Taking on responsibilities and being present to a parent’s significant aging and end-of-life brings complex and deeply emotional experiences. It’s not just the engagement with their medical issues or finances. It often also brings new experiences of old wounds and a sometimes-shocking vulnerability in new experiences. That’s not to mention difficulty with siblings, your full life elsewhere, and friends who don’t get what you feel.
The way through is preparing and presence. Preparing is about developing plans for situations you can reasonably expect. Presence is about removing reactivity, looking for a compassionate stance, and holding an openness in the moment so you can deal with the unexpected.
Too many people tell me “I had no idea what I was getting into.” Some others tell me planning is a waste of time because there is too much you can’t predict. This means trusting one’s established capacity to problem solve and established personal process for managing and understanding experiences. The issue with such an approach is these are truly tough to manage experiences, and some have no solution.
After more than a decade of supporting others as they engage with their unique parent care journeys, I have come to understand there are five stages to parent care. Each stage is usually entered in crisis or shock. And each stage brings a whole new set of challenges that call for new roles, resources, and perspective. The following brief synopsis may help you prepare and understand where you may need to be present.
Note: The following is an abbreviated version of a longer article. The full version can be found here.
The Five Stages of Parent Care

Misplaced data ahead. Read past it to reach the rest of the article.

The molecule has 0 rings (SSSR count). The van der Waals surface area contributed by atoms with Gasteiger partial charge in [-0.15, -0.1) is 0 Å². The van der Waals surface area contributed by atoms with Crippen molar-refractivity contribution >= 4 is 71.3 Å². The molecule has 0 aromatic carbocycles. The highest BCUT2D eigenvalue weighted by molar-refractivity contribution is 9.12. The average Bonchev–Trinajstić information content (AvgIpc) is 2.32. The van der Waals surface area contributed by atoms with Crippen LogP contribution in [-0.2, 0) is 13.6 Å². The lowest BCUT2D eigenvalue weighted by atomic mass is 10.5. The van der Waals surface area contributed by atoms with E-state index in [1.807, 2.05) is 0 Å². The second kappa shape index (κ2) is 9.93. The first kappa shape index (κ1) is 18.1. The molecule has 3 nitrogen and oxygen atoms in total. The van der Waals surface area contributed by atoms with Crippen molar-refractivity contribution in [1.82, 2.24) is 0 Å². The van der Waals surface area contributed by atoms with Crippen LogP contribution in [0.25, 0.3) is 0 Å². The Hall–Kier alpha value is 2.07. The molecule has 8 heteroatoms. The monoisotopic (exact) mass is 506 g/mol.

Stage 1: Pre-Care
The time to begin talking about possibilities and desires with respect to aging and end-of life is while parents are stable, independent and have full cognitive capacity. For many, it may seem better to not talk about it until there is an issue that needs to be addressed. This may be your or your parent’s reality. Start then with where you and they are at and tell them you care, and you want to know what to do as things change.
In this stage:
- Parents are: Stable, self-sufficient
- Children are likely to be: Uninformed, leading full independent lives
- Tasks may include: DPOA/AHCD, emergency plans, conversations about aging, difficult discussions, financial plans, living situation
- Potential Issues: Don’t want to talk about it, denial, old family discord
- Relationship: fixed/stable, sometimes distant
Stage 2: Chronic Care
At some point health or frailty requires increasing attention. Without solid information, resources, and honest communications, both the parent and child will likely move in and out of crisis. Children should be informed about financial and estate plans, advanced health care directives, and medical progression/prognosis. This is where changes in relationship and associated stress manifest. Conversations about intention, quality of life, and end-of-life wishes will be needed.
In this stage:
- Parents are: Fragile, dependent on increased support, in and out of crisis
- Children are likely to be: Awakened, stressed, resistant, “I didn’t sign up for this” or “along for the ride” or “witness” (willing or otherwise)